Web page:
Joyce's alter ego Dedalus in full flight on stage

Marcus Lamb (as Cranly) in The New Theatre production of 'A Portrait of an Artist as a Young Man' at The Everyman, Cork.

Director Jimmy Fay has been a fan of James Joyce since his teens, when he read the partly autobiographical novel, A Portrait of the Artist as a Young Man.

Fay says there is theatricality in the story of Stephen Dedalus, a fictional alter ego of Joyce. Fay is directing a stage adaptation of the novel, by writer, Tony Chesterman, for the New Theatre in Dublin. After a critically acclaimed run there last year, Fay is bringing the play to Cork’s Everyman Theatre on March 3.

Fay has cast a woman, Lauren Farrell, as Stephen Dedalus. “There’s a kind of vulnerability about her, an innocence and an intelligence. The book is experimental, so to do a straight adaptation of it would be impossible. You have to find a way in. In theatre, the more experimental a piece is, the more you try to engage the audience in an emotional and intellectual way. There is no difficulty in having Lauren play Stephen,” Fay says.

The play focuses on scenes that relate to the “awakening of Stephen’s consciousness. He throws off the shackles of the Church and State and kind of forges his own way. I find that really interesting, because we’re always struggling with tradition. When Joyce was writing, it was really radical to reject the Church and the experiment called nationalism.”

Fay says that the play largely follows the same structure of the novel. A character called Cranly, based on Joyce’s real-life confidante, JF Byrne, acts as a narrator. “In a sense, Cranly [played by Marcus Lamb] is kind of framing the play. He is able to give theatricality to some of the prose in the book. He’s also there to make it clear to the audience what is going on.”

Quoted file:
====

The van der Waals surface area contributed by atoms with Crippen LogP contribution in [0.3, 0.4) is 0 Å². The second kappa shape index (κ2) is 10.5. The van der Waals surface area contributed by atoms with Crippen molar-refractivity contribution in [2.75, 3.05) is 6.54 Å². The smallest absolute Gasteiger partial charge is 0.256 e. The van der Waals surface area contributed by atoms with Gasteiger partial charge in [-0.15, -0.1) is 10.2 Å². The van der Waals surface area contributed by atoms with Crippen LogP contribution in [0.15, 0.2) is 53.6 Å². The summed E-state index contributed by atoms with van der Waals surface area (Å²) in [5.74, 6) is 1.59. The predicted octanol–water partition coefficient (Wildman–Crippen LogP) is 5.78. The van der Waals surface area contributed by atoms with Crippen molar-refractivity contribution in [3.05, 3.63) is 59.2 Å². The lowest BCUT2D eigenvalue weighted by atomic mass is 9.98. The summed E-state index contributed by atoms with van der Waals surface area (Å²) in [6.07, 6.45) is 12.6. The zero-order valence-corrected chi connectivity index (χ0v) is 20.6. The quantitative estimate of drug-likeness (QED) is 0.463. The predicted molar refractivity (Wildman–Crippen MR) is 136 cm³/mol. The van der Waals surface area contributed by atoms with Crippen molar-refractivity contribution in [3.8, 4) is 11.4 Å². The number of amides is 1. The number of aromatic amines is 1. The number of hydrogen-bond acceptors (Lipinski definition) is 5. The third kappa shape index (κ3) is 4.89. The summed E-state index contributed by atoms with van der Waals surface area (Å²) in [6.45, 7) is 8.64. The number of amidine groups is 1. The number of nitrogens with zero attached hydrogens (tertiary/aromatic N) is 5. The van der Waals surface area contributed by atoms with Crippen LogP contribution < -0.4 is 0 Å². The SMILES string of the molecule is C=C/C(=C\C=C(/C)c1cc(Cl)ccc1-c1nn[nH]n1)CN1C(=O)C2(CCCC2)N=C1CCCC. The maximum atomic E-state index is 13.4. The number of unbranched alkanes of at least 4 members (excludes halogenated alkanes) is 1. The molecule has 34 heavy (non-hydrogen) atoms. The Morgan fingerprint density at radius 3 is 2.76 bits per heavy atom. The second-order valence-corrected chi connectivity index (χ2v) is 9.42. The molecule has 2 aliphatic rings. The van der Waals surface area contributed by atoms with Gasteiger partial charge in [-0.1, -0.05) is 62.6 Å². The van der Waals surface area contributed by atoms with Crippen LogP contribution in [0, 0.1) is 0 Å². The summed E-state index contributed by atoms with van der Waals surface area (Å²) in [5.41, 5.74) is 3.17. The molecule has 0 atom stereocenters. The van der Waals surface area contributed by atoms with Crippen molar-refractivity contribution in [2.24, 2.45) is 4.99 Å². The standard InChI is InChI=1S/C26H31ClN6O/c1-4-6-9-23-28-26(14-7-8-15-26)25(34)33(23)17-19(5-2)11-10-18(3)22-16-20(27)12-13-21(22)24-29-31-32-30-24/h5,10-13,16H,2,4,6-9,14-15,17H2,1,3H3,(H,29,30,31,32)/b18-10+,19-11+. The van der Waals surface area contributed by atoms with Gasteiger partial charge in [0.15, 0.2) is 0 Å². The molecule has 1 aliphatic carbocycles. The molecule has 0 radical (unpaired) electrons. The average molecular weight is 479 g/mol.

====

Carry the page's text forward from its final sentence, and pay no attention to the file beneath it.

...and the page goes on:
Key scenes in the novel are presented imaginatively. Fay says he is proud of his take on the scene on Dollymount Strand in which Stephen Dedalus has an aesthetic epiphany. He sees a girl wading in the water and is overcome with the desire to convey her beauty through his writing.

“We have an amazing dancer that we filmed for the epiphany scene. She is a bird-like girl. Audiences may not even notice the film — but they will feel it,” he says.

Fay says that the play “still feels current. You have debates raging about religion and sex in the book. That still goes on. Joyce was ahead of his time. It seems, at times, like we’re running to catch up.”

What Fay calls the fire and brimstone scene “is in parts Beckettian and Mark O’Rowesque. The flamboyance of the language there is really important. Charlie Hughes does a great job as the priest.”

Fay describes the latter half of the novel as esoteric. “There’s a long discussion that Stephen has with Cranly, where he lays out what he is feeling. I’ve tried not to make the scene too abstract. There are religious overtones to the scene. But, hopefully, what I’ve done with that scene makes it crystal clear as to what is going on. But I don’t want to talk down to the audience. I want the audience to enjoy the play and if they go away wanting to read more Joyce, then I’ll be happy.”

Fay says that Stephen Dedalus is not initially likeable.

“But I liked him an awful lot when I read the book at 17. I want to remember that. When I reread the book, I felt the character was more off-putting. But I’m drawn to his hunger for knowledge. And he is still a rebel with a cause.”


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